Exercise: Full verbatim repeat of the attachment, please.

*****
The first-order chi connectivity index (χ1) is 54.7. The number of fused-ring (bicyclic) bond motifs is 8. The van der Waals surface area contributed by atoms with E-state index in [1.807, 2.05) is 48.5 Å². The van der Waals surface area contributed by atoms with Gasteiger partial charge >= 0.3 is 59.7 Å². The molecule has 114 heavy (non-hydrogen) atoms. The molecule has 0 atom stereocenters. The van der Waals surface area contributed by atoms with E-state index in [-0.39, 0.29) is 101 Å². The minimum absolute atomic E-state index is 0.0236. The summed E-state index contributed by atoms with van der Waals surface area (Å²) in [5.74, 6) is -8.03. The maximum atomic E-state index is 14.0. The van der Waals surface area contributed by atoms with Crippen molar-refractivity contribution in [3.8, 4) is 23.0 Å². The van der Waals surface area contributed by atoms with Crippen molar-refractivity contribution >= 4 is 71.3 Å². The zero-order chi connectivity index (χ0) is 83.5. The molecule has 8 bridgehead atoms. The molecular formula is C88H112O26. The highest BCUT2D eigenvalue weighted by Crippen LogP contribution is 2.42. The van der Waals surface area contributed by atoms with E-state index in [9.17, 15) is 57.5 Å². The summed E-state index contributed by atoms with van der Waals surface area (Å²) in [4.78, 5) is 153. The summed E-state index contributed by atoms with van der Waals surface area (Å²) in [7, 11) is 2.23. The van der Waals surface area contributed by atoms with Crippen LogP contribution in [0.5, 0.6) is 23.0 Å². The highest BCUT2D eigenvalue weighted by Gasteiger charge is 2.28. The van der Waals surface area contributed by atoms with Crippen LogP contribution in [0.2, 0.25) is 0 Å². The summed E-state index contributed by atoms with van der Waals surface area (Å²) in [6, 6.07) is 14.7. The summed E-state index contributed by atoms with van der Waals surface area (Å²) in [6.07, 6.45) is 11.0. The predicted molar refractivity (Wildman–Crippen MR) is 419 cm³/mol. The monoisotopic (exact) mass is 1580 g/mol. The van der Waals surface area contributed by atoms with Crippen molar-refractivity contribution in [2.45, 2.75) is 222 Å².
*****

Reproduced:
The first-order chi connectivity index (χ1) is 54.7. The number of fused-ring (bicyclic) bond motifs is 8. The van der Waals surface area contributed by atoms with E-state index in [1.807, 2.05) is 48.5 Å². The van der Waals surface area contributed by atoms with Gasteiger partial charge >= 0.3 is 59.7 Å². The molecule has 114 heavy (non-hydrogen) atoms. The molecule has 0 atom stereocenters. The van der Waals surface area contributed by atoms with E-state index in [-0.39, 0.29) is 101 Å². The minimum absolute atomic E-state index is 0.0236. The summed E-state index contributed by atoms with van der Waals surface area (Å²) in [5.74, 6) is -8.03. The maximum atomic E-state index is 14.0. The van der Waals surface area contributed by atoms with Crippen molar-refractivity contribution in [3.8, 4) is 23.0 Å². The van der Waals surface area contributed by atoms with Crippen molar-refractivity contribution >= 4 is 71.3 Å². The zero-order chi connectivity index (χ0) is 83.5. The molecule has 8 bridgehead atoms. The molecular formula is C88H112O26. The highest BCUT2D eigenvalue weighted by Crippen LogP contribution is 2.42. The van der Waals surface area contributed by atoms with E-state index in [9.17, 15) is 57.5 Å². The summed E-state index contributed by atoms with van der Waals surface area (Å²) in [4.78, 5) is 153. The summed E-state index contributed by atoms with van der Waals surface area (Å²) in [7, 11) is 2.23. The van der Waals surface area contributed by atoms with Crippen LogP contribution in [0.5, 0.6) is 23.0 Å². The highest BCUT2D eigenvalue weighted by Gasteiger charge is 2.28. The van der Waals surface area contributed by atoms with Crippen LogP contribution in [0.2, 0.25) is 0 Å². The summed E-state index contributed by atoms with van der Waals surface area (Å²) in [6, 6.07) is 14.7. The summed E-state index contributed by atoms with van der Waals surface area (Å²) in [6.07, 6.45) is 11.0. The predicted molar refractivity (Wildman–Crippen MR) is 419 cm³/mol. The monoisotopic (exact) mass is 1580 g/mol. The van der Waals surface area contributed by atoms with Crippen molar-refractivity contribution in [2.45, 2.75) is 222 Å².